Correction: A version of this column that appeared in the newspaper on Dec. 25, in a section that was printed in advance, incorrectly stated that the Carl Jung wine is named for the analyst.
Wine and Beer That Won't Make You Fat or Tipsy? I'll Drink to That!
The holidays mark the end of one year and the beginning of another -- a worthy occasion for celebration. So it's hardly surprising that wine, beer and spirits flow freely.
Those who can't imbibe (or choose not to, for health, weight, safety or other reasons) often feel left out of the merriment. But a growing number of nonalcoholic wines and beers are giving them new options.
Question is: Are they drinkable? Or would it be better to ask for sparkling water with a twist of lime and wait to sing "Auld Lang Syne"?
To answer that, I got an array of nonalcoholic beverages and drank them so that you wouldn't have to. Since palates can vary widely, I also recruited some of my more daring colleagues -- and my husband -- to taste them, too. All told, we tried four types of beer and 14 varieties of wine. Results are included below.
But first, welcome to the sixth and final week of the Lean Plate Club Holiday Challenge. If you're just discovering the challenge, whose goal is simply to keep weight steady during the holiday season, it's not too late to join in. Figure it this way: If you've already gained a few pounds, you may be able to stave off any additional weight by making adjustments now. If you haven't gained any weight, you'll find tips, tools and goals to maintain your weight until 2008 at http:/
Alcohol can be a huge caloric addition to festivities already celebrated with some of the best-tasting, highest-calorie food available. At seven calories per gram, alcohol contains nearly double the calories found in protein and carbohydrates and just shy of the nine calories in a gram of fat.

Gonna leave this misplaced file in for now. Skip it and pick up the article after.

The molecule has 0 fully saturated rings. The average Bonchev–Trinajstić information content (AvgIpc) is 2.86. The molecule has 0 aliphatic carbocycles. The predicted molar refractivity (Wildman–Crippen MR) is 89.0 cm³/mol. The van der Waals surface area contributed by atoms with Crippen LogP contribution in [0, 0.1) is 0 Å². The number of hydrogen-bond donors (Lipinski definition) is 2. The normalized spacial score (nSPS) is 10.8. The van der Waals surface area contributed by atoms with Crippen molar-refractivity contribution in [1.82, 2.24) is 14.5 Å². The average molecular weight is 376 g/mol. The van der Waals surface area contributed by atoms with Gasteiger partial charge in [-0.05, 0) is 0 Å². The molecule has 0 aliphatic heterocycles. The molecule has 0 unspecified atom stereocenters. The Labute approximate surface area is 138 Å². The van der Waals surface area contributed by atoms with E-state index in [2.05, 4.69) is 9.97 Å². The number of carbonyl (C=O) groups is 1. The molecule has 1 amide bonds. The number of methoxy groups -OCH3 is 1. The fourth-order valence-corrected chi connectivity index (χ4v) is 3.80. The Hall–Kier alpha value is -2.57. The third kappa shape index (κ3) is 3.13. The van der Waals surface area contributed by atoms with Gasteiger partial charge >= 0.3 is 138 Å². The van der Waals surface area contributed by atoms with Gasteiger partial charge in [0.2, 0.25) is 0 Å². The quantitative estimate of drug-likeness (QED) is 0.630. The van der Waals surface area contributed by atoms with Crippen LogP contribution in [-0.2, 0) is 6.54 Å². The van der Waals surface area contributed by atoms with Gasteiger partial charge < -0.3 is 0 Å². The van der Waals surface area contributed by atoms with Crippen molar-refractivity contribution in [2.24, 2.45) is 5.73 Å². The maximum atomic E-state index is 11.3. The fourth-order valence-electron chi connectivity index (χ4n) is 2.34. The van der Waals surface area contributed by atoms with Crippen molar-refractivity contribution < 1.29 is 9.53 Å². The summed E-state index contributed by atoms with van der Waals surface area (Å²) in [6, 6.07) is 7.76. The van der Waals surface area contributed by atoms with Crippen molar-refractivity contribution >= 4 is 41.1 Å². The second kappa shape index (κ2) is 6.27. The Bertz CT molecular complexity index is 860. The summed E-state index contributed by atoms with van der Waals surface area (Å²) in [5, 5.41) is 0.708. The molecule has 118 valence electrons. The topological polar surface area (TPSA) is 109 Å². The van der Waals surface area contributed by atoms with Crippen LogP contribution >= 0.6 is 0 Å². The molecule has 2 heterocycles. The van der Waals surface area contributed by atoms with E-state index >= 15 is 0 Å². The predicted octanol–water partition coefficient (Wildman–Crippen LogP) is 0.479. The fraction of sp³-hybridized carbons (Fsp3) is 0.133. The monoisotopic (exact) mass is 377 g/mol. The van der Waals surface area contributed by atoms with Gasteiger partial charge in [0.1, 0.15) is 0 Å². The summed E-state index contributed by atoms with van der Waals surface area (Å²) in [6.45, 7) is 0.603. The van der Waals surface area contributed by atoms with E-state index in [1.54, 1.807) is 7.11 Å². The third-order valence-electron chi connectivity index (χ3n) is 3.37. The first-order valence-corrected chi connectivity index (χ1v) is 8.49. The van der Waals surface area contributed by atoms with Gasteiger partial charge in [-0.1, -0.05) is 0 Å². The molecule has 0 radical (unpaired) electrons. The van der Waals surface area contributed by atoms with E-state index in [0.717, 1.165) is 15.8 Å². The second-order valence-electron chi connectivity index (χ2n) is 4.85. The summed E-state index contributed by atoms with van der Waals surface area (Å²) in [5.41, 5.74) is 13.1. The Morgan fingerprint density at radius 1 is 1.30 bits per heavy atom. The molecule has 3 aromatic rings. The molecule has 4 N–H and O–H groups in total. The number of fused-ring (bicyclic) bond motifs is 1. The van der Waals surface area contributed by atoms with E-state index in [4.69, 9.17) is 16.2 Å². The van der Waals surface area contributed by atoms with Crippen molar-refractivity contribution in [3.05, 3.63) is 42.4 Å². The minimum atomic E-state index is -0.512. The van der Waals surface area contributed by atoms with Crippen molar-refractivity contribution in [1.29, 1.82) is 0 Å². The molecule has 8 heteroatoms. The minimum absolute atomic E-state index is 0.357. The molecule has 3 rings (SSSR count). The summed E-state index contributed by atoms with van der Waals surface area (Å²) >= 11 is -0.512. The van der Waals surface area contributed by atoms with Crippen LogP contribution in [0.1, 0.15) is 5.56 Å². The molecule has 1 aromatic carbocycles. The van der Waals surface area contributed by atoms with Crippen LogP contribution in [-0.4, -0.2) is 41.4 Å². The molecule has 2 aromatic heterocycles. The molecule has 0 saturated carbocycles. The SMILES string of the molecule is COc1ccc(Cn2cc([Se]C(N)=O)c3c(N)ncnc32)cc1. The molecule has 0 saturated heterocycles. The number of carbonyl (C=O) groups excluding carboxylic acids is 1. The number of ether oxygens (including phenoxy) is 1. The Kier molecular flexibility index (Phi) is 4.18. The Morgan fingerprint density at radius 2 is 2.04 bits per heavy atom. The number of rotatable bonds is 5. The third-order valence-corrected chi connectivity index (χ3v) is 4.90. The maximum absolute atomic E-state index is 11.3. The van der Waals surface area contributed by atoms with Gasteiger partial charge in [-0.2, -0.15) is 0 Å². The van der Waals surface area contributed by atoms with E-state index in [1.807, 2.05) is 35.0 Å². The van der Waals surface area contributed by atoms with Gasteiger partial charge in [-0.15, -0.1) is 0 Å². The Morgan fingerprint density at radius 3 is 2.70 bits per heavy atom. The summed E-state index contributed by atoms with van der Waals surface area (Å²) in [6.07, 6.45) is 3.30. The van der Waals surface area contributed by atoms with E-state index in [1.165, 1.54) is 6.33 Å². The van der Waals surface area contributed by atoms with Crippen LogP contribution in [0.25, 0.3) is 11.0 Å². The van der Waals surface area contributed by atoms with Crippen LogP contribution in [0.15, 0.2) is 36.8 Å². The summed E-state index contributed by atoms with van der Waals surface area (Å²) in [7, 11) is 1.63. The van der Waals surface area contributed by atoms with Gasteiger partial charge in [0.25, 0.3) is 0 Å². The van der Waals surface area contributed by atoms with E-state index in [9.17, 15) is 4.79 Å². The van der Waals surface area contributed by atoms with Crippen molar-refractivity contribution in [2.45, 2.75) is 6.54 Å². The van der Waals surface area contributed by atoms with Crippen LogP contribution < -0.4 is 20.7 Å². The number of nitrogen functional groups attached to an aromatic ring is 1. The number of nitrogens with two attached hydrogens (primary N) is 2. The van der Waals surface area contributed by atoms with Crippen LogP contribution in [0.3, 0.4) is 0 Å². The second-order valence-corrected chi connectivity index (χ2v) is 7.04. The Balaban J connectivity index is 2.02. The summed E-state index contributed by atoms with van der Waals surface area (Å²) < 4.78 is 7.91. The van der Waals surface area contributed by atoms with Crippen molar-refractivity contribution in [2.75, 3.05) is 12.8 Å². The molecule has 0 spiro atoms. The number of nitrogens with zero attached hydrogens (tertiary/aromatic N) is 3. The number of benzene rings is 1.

As if that weren't enough, alcohol is easily converted by the body into fat. Plus, the diminished inhibition that go hand in hand with drinking can undermine the best intentions to eat smart.
Nonalcoholic brews and vintages generally contain about half the calories of regular beer and wine. They're also very low in alcohol -- about 0.5 percent, compared with 11 to 14 percent for wine and 3 to 10 percent for beer. But because these beverages are not completely alcohol-free, they may not be options for recovering alcoholics or those who must avoid all alcohol.
As for cost, these nonalcoholic beverages won't beat the $3 bottle of award-winning chardonnay you can find at some Trader Joe's locations. But at about $5 to $7 per bottle of wine and $5 to $6 for a six-pack of beer, they're competitively priced.
The taste may also surprise you. It did us, though not every bottle we sampled was a winner.
Beverage producers told me the public has readily accepted nonalcoholic beers. After I opened a cold bottle of Gerstel from Germany, I could see why. It was flavorful and frankly delicious. I sipped it with dinner and found it a great substitute for regular brew. I'd even rate it above the taste of some regular light beers.
On another night, I uncorked a bottle of 2004 Ariel chardonnay and sipped a small glass, just as I might do with regular wine while cooking dinner. At first it seemed a little watery, and I missed the full body of regular wine. But with a little food and a few more sips, it was an acceptable option. My husband, a man with more discriminating taste buds, pronounced the chardonnay "drinkable, but barely."